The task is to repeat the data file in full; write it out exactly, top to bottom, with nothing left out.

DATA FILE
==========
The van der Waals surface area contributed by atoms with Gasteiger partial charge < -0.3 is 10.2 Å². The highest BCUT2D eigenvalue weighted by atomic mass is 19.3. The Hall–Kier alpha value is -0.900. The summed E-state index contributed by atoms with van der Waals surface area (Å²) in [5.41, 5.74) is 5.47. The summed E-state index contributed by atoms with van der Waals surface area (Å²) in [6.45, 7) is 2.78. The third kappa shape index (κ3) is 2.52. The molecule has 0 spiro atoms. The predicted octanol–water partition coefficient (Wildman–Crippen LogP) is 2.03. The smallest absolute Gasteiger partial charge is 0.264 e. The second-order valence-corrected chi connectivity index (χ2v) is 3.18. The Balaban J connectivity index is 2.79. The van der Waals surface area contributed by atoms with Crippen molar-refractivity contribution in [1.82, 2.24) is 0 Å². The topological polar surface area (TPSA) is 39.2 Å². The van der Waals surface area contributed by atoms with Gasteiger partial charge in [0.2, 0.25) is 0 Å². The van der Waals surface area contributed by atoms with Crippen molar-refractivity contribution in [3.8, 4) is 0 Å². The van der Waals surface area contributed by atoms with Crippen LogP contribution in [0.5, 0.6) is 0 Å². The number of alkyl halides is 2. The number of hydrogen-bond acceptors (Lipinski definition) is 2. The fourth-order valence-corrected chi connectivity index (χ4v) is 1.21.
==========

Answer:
The van der Waals surface area contributed by atoms with Gasteiger partial charge < -0.3 is 10.2 Å². The highest BCUT2D eigenvalue weighted by atomic mass is 19.3. The Hall–Kier alpha value is -0.900. The summed E-state index contributed by atoms with van der Waals surface area (Å²) in [5.41, 5.74) is 5.47. The summed E-state index contributed by atoms with van der Waals surface area (Å²) in [6.45, 7) is 2.78. The third kappa shape index (κ3) is 2.52. The molecule has 0 spiro atoms. The predicted octanol–water partition coefficient (Wildman–Crippen LogP) is 2.03. The smallest absolute Gasteiger partial charge is 0.264 e. The second-order valence-corrected chi connectivity index (χ2v) is 3.18. The Balaban J connectivity index is 2.79. The van der Waals surface area contributed by atoms with Crippen molar-refractivity contribution in [1.82, 2.24) is 0 Å². The topological polar surface area (TPSA) is 39.2 Å². The van der Waals surface area contributed by atoms with Gasteiger partial charge in [0.2, 0.25) is 0 Å². The van der Waals surface area contributed by atoms with Crippen molar-refractivity contribution in [3.8, 4) is 0 Å². The van der Waals surface area contributed by atoms with Crippen LogP contribution in [0.5, 0.6) is 0 Å². The number of alkyl halides is 2. The number of hydrogen-bond acceptors (Lipinski definition) is 2. The fourth-order valence-corrected chi connectivity index (χ4v) is 1.21.